As we just learned, the choice of memory allocator has meaningful implications for performance, and at least on macOS, mimalloc seems to significantly speed up this workflow. It’s worth more analysis to see whether the same pattern holds on other workflows and on other platforms; there’s also a new release of mimalloc that may be even faster. Fortunately, we now have these benchmarking tools that help us parametrize our analyses and easily explore a range of alternatives. Using these tools, we can make technical decisions about performance based on evidence rather than conjecture.

It’s also worth noting that since we’re testing non-{arrow} packages for reference, we’re also able to detect changes in performance in those other packages and can share that information to help those maintainers improve their packages. Indeed, one result that surprised us was that the recently released 1.4 version of {vroom} seemed slower than past versions. So, we reported an issue to help {vroom}’s maintainer address it, which they quickly did.

Similarly, reacting to the August 2020 benchmark results, {data.table}’s maintainer decided to change the default timestamp parsing behavior, believing that the difference in performance with {arrow} on that particular file was due to timestamp data. Our data does show that this timestamp parsing does account for the gap between {data.table} and {arrow} on reading this file: when comparing with the Fannie Mae dataset, which does not have timestamp columns, the gap between the two readers is closed, and when we benchmark the taxi file with the development version of {data.table}, read speed is much improved.

Putting this all together, we can see the benefits of using benchmark analysis to inform development choices. This plot compares the CSV read performance of {arrow}, {data.table}, and {vroom} on both the current CRAN release versions (3.0.0, 1.13.6, and 1.4.0, respectively) along with the development versions that incorporate the changes in memory allocator ({arrow}), timestamp parsing behavior ({data.table}), and C++ value passing ({vroom}). In this particular benchmark, {arrow} and {data.table} show very similar results in their development versions; looking at the full results across multiple files and parameters, each is slightly faster in some circumstances. The results show that we can expect noticeable performance improvements in the next releases of all three packages.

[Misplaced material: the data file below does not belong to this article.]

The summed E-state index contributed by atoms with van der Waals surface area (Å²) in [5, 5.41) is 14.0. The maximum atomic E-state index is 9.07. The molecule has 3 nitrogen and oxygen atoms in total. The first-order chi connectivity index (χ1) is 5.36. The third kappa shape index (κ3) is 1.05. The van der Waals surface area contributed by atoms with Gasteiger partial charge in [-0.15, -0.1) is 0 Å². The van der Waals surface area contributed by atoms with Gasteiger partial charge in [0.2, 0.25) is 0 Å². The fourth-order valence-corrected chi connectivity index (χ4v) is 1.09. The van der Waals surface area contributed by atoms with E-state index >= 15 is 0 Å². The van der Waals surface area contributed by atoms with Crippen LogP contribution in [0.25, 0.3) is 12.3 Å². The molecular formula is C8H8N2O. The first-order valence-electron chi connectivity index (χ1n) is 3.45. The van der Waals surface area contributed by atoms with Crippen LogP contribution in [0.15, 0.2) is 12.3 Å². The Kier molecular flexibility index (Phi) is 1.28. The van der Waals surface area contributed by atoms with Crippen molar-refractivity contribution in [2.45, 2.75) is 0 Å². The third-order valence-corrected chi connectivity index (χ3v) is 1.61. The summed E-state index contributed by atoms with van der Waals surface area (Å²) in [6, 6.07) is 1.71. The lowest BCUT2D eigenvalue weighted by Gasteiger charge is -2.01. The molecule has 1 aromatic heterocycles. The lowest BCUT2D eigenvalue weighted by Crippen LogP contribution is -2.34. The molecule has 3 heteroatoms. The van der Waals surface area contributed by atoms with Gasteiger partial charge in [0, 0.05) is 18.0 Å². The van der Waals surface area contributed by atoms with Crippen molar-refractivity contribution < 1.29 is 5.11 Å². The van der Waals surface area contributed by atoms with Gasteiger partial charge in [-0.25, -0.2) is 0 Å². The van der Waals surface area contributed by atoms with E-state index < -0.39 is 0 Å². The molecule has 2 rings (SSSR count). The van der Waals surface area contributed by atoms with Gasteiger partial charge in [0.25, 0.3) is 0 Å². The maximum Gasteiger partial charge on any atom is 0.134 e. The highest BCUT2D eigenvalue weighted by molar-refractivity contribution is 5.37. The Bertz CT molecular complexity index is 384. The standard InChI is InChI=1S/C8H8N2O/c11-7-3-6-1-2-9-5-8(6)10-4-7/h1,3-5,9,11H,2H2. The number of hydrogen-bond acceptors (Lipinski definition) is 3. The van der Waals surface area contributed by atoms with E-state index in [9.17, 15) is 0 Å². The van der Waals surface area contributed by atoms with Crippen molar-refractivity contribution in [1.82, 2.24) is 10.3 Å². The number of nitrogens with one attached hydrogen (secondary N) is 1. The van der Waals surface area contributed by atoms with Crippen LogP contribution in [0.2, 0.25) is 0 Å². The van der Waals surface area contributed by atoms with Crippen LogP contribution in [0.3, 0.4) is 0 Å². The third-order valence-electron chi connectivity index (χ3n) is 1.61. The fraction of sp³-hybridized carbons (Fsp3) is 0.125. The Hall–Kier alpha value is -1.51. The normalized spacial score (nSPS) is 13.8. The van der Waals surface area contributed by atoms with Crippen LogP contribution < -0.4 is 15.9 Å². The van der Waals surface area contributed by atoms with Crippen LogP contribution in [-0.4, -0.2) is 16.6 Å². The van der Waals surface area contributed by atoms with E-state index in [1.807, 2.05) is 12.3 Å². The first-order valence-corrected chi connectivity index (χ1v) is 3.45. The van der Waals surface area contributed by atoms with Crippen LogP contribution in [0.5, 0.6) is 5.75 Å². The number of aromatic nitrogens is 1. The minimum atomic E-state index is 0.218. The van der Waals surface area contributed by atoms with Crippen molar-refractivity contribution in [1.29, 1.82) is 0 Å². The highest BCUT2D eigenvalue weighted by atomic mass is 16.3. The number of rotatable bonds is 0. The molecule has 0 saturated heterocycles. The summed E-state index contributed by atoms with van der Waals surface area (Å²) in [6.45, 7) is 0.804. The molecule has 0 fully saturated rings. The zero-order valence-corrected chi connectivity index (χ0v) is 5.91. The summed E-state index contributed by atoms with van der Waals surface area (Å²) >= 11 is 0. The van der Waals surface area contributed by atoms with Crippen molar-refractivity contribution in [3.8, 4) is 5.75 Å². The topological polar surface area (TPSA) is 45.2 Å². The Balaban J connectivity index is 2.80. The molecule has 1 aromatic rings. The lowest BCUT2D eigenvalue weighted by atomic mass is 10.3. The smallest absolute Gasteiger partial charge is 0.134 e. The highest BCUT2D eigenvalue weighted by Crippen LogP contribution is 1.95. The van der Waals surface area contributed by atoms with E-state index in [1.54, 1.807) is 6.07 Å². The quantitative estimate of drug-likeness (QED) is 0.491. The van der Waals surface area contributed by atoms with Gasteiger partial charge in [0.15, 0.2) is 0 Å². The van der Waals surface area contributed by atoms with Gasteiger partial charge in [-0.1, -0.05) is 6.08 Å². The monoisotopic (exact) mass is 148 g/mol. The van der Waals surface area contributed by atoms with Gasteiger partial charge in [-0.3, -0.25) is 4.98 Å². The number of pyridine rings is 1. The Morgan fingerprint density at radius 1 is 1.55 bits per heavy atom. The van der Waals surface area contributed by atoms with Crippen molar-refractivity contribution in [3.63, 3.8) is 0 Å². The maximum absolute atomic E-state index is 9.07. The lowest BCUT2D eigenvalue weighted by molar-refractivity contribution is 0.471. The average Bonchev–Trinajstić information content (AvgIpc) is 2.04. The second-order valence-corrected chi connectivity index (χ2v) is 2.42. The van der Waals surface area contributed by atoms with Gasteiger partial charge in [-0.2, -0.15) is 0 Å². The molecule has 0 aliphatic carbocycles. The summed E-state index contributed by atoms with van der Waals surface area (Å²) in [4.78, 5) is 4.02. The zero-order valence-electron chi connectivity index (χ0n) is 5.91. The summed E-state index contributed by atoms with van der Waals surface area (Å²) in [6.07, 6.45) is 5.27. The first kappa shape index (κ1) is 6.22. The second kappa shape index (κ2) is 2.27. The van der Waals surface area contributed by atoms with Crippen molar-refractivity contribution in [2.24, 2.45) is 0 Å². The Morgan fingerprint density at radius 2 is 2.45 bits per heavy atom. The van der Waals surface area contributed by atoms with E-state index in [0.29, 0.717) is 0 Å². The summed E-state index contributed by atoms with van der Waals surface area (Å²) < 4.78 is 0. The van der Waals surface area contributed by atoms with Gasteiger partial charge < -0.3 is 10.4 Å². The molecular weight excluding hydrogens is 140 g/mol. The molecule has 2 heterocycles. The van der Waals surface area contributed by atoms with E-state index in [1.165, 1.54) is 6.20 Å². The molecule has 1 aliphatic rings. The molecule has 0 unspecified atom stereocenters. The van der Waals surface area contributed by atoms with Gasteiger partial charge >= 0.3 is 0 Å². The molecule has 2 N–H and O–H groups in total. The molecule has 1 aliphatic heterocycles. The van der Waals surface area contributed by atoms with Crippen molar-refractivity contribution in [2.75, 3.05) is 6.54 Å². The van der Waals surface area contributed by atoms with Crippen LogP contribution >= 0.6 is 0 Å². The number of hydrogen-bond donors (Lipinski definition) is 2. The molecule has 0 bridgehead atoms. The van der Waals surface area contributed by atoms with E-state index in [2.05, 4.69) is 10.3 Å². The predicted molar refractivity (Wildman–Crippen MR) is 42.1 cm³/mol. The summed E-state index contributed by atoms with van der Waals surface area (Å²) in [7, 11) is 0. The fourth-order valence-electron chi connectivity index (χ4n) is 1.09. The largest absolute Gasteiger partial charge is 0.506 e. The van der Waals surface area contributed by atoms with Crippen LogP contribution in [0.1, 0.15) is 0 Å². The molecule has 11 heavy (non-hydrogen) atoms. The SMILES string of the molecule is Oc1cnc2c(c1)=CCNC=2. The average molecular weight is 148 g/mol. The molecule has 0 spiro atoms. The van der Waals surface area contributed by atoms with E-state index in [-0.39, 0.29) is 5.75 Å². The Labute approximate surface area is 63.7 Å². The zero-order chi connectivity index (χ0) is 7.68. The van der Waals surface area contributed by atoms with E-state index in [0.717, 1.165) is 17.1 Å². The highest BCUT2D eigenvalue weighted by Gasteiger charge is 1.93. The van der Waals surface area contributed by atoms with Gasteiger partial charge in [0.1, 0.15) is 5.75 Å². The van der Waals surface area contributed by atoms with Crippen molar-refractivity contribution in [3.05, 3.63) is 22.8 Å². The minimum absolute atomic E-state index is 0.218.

Plot of full results

Plot of full results for all packages except vroom release to better show the other comparisons

As should be clear from this discussion, we are firmly pro-benchmark: they can be very useful in guiding technical decisions and ensuring quality of the software we write. That said, it’s important to be clear about what benchmarks like these tell us and what they don’t. A good benchmark is like a scientific experiement: we aim to hold everything constant (hardware, inputs, settings) except for the code we’re comparing so that we can attribute any measured differences to the code that was run.

Hence, a well designed benchmark has strong internal validity—we can trust the inference that the difference in code caused the difference in performance—but that is distinct from external validity—how these results generalize outside the experimental context. Indeed, many of the things we can do to increase internal validity, such as running multiple iterations, running everything in a fresh process, or running on dedicated hardware, can add to the laboratory-like nature of the research, separating it further from the real world.

There are some things we’ve done with {arrowbench} to keep the research close to real world use. We’re focusing on real datasets, not generated data, and we are testing on multiple datasets with different characteristics—and have the ability to add more interesting datasets. Even so, every benchmark result should be read with a “your mileage may vary” disclaimer and never a guarantee that you’ll experience the exact same numbers on every dataset on every machine.

We take inspiration from that caveat, though. We’re curious how your mileage varies, and we’re excited to have better tooling to monitor performance and to investigate these kinds of questions. Indeed, one of the hardest parts of writing this post was deciding which questions to include and which questions we should mark as to-dos for our future selves to answer. Expect to see more blog posts from us that explore the performance of other key Arrow workloads and delve into the quirks we discover along the way.

1. It is also an indication of speed ups that can be gained with Arrow-native workflows. We are hard at work implementing native compute in Arrow such that for many workloads the conversion from Arrow Tables to R data structures can be deferred or avoided completely. ↩︎

2. Since we’re running on a different machine, with slightly newer versions of all packages, and with a different taxi data file (January 2010 vs. January 2013), we should not directly compare the read times from this analysis with those from August 2020. ↩︎